As originally appeared on Breaking Muscle:
Pull ups are a basic movement in CrossFit, yet in and of themselves they are an intermediate gymnastic movement. Starting out pulling your bodyweight can seem like an insurmountable task. Don’t fall prey to the mistakes of progressing too fast, kipping before you’re ready, or skipping over the fundamentals. There are tons of strategies and methods of assistance to get your chin over that bar, but not all of them are helping you to get stronger.
Here we will learn where to begin and which alternatives are worth your time. Here are seven tips for achieving that beautiful, dead-hang pull up:
1. Work Your Mobility
Pullups begin as all movements do – with proper mobility. Work on being able to maintain a proper overhead position exactly as described in my article The Safest and Smartest Progression for Building Your Overhead Lifts. If you start with tight lats, chest, or spine you’re already in a compromised position. This will put more stress on your shoulder joint and spine. For a pull up, you must start in a deadhang position with active shoulders. Once you can hang in this position in a controlled manner, then you can start pulling motions.
If you are unable to achieve a proper active hang position, you can still start building strength while working on your mobility. Work on grip strength using heavy deadlifts along withfarmer’s carries. Both will stress the forearm and hands in a similar way to a pull up. To begin building pulling strength, you can do bent over barbell or dumbbell rows. Both are effective at building pulling strength and require less mobility to perform correctly.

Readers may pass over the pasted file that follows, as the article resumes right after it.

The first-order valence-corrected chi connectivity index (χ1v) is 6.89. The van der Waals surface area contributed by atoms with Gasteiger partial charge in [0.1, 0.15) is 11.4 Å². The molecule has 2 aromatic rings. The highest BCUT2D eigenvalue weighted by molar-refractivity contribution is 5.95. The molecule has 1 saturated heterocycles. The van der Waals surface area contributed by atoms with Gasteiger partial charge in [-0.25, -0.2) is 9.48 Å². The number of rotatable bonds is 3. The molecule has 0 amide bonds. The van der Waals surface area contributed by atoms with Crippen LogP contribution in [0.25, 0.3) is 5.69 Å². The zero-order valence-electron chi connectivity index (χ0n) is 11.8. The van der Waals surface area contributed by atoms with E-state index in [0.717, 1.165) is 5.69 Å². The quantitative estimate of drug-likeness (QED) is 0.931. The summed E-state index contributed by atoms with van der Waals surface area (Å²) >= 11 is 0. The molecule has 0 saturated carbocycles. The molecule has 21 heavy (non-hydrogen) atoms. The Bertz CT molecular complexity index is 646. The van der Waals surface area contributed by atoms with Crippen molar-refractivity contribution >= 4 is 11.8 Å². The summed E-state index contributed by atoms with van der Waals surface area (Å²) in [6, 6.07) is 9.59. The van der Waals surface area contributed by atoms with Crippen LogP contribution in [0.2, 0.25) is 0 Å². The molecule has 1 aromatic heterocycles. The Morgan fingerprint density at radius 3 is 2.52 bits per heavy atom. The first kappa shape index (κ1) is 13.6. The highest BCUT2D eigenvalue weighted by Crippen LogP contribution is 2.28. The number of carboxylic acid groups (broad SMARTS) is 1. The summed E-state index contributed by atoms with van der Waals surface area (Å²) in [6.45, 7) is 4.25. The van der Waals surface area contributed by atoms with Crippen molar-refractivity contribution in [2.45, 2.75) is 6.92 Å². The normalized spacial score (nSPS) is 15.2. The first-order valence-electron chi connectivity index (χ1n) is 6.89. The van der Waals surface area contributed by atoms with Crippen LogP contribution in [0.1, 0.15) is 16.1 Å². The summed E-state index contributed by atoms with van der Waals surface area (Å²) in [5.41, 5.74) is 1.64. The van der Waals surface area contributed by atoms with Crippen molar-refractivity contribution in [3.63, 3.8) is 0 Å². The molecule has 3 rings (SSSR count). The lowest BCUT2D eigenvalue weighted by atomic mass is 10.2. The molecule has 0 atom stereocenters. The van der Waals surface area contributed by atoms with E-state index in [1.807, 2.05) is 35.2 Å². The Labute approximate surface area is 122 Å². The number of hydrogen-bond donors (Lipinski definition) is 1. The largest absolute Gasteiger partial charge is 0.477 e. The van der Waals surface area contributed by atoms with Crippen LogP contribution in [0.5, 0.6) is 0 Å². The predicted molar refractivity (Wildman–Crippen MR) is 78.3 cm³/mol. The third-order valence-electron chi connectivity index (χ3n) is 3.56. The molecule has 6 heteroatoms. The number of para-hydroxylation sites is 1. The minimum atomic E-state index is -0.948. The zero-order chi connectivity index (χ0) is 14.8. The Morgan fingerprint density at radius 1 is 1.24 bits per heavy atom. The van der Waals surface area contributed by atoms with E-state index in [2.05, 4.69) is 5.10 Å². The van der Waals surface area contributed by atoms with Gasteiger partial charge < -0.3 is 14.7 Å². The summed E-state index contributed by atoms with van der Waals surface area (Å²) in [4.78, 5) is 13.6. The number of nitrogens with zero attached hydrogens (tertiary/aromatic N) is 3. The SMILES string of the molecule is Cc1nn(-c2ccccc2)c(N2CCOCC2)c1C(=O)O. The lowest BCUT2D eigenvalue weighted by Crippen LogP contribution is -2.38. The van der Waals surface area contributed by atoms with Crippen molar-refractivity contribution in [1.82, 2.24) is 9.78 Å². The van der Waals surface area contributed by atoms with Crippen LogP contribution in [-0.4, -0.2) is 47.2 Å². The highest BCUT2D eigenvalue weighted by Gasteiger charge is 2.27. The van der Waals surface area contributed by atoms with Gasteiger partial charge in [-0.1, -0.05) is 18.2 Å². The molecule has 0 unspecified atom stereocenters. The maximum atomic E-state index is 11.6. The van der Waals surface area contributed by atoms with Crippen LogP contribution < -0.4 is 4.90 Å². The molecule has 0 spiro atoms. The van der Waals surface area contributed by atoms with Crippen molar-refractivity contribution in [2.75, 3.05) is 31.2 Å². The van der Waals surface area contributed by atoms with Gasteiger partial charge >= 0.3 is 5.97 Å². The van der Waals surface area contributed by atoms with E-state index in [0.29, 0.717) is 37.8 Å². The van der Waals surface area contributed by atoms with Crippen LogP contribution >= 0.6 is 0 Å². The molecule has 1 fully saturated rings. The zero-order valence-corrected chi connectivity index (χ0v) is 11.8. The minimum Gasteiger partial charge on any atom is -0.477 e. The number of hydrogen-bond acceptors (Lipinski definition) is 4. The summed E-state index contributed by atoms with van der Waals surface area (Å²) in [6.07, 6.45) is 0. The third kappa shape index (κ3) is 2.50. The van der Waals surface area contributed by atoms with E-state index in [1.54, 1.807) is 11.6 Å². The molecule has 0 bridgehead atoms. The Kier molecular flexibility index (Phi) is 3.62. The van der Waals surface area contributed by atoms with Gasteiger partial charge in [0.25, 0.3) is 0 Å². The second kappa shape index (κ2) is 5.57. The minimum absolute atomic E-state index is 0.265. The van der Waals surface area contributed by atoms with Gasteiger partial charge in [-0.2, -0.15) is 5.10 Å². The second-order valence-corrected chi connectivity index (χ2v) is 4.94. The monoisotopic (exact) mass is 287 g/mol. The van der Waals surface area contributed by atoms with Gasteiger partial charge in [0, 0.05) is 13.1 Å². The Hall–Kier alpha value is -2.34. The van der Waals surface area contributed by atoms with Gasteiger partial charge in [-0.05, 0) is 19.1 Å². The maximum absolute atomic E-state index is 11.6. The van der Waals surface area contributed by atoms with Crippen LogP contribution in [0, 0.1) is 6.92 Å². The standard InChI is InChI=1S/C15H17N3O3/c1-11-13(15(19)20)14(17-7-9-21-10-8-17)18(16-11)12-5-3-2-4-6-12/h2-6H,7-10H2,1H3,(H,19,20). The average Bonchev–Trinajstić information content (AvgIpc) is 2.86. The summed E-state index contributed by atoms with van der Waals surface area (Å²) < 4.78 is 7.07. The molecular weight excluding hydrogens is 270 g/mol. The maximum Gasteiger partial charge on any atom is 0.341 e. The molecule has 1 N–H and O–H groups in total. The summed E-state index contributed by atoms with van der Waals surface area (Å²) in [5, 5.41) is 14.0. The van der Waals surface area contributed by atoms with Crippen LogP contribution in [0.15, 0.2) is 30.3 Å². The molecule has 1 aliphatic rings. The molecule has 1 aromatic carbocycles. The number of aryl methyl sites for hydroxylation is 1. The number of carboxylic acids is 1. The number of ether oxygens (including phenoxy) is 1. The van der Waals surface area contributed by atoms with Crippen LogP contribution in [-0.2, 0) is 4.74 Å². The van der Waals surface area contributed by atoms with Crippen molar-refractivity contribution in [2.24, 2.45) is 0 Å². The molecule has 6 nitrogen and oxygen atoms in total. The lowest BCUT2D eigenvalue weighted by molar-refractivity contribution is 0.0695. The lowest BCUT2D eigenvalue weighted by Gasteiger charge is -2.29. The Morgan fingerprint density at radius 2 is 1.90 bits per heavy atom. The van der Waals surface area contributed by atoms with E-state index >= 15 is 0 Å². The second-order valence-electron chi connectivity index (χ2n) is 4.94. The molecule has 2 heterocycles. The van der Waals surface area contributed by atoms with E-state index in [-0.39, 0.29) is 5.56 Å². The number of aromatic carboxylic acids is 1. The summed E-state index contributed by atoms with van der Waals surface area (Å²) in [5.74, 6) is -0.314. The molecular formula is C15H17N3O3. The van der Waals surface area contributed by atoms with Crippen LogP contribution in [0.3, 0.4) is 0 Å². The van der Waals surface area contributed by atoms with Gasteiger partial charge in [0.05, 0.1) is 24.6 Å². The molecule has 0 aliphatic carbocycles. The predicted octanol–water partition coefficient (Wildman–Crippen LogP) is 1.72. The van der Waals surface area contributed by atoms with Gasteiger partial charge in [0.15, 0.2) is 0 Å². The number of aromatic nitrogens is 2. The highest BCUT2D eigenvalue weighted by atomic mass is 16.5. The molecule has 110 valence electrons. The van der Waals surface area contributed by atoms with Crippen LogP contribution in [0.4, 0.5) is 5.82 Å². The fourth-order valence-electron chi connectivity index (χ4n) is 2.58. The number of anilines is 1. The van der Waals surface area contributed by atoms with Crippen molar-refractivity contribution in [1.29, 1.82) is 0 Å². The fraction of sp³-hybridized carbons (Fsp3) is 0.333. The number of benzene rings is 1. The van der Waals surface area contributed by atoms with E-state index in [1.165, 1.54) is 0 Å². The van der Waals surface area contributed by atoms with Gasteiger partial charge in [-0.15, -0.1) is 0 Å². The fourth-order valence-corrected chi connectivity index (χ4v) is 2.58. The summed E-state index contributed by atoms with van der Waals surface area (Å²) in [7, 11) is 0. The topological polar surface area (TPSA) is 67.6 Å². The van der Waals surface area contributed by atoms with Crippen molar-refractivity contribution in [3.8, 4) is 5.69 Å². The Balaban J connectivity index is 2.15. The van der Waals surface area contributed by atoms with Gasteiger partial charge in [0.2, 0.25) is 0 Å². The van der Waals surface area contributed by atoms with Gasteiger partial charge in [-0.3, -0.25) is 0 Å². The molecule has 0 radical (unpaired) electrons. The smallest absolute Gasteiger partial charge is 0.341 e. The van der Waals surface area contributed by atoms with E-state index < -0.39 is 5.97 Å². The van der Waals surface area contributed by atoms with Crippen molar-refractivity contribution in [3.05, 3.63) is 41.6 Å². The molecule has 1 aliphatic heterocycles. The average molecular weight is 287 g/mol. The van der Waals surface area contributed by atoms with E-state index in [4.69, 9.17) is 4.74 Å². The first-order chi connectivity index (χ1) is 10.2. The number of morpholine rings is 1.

2. Get Some Hang Time
Once you open up the mobility to dead hang properly, then you need to start spending time on the bar. Dead hangs for time are an effective way to build shoulder stability and grip strength. Make sure you never let your form suffer during these.
3. Avoid Jumping and Rubber Bands
Jumping pullups and banded pullups are popular in the CrossFit world as a way to get in a workout, but I’ve found little success with these methods and little direct translation into actual pull up strength. Strict banded pullups can be decent for building strength, but during a metcon they get abused and people begin to kip, bounce out of the hole, and squirm in all sorts of ways to finish their reps. If you’re after metabolic conditioning, switch to rows, deadlifts, rowing, ring rows, or some other variation.
4. Build Strength
To get your first pullup what you want to do is build strength. This means operating at 80%+ of your max effort at a minimum. Ring rows are one of the most effective methods to build strength and are easily varied in intensity by changing your positioning. Mark your foot positioning each workout and begin to creep your body closer to parallel with the floor each time. This will increase the load by involving a greater percentage of your bodyweight.
Negative pullups are also effective at building strength. Start with a five-second controlled descent and build to longer durations of time.Eccentric work can be very taxing and leave you sore, so start conservatively and add on as your body tells you. Don’t combine a lot of eccentric pulling work and then a hard metcon involving similar movements.
To read the other 3 tips: http://breakingmuscle.com/strength-conditioning/coach-i-cant-do-pull-ups-7-tips-to-get-you-there